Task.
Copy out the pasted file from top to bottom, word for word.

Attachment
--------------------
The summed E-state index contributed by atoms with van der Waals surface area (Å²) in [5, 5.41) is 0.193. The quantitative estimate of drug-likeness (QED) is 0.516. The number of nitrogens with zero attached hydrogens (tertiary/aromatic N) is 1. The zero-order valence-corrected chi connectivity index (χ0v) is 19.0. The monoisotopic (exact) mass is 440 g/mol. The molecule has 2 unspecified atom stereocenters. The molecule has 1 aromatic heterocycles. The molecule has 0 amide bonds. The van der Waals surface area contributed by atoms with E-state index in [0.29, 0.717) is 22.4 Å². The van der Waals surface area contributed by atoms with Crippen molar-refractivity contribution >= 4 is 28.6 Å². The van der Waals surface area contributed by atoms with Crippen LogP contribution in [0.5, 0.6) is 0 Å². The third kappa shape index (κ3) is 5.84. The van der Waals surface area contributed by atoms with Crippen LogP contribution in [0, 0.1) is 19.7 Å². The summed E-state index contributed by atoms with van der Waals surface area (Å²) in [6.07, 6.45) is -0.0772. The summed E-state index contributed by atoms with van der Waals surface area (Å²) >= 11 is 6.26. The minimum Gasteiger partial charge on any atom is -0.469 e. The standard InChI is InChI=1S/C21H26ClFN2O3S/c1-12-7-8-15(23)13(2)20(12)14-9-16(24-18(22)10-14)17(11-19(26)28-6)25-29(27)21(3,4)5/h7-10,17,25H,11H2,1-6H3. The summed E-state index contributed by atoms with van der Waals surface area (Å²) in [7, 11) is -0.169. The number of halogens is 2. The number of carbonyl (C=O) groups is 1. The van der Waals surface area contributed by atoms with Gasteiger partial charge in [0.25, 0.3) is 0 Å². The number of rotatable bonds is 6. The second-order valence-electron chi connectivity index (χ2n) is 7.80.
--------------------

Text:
The summed E-state index contributed by atoms with van der Waals surface area (Å²) in [5, 5.41) is 0.193. The quantitative estimate of drug-likeness (QED) is 0.516. The number of nitrogens with zero attached hydrogens (tertiary/aromatic N) is 1. The zero-order valence-corrected chi connectivity index (χ0v) is 19.0. The monoisotopic (exact) mass is 440 g/mol. The molecule has 2 unspecified atom stereocenters. The molecule has 1 aromatic heterocycles. The molecule has 0 amide bonds. The van der Waals surface area contributed by atoms with E-state index in [0.29, 0.717) is 22.4 Å². The van der Waals surface area contributed by atoms with Crippen molar-refractivity contribution >= 4 is 28.6 Å². The van der Waals surface area contributed by atoms with Crippen LogP contribution in [0.5, 0.6) is 0 Å². The third kappa shape index (κ3) is 5.84. The van der Waals surface area contributed by atoms with Crippen LogP contribution in [0, 0.1) is 19.7 Å². The summed E-state index contributed by atoms with van der Waals surface area (Å²) in [6.07, 6.45) is -0.0772. The summed E-state index contributed by atoms with van der Waals surface area (Å²) >= 11 is 6.26. The minimum Gasteiger partial charge on any atom is -0.469 e. The standard InChI is InChI=1S/C21H26ClFN2O3S/c1-12-7-8-15(23)13(2)20(12)14-9-16(24-18(22)10-14)17(11-19(26)28-6)25-29(27)21(3,4)5/h7-10,17,25H,11H2,1-6H3. The summed E-state index contributed by atoms with van der Waals surface area (Å²) in [7, 11) is -0.169. The number of halogens is 2. The number of carbonyl (C=O) groups is 1. The van der Waals surface area contributed by atoms with Gasteiger partial charge in [0.25, 0.3) is 0 Å². The number of rotatable bonds is 6. The second-order valence-electron chi connectivity index (χ2n) is 7.80.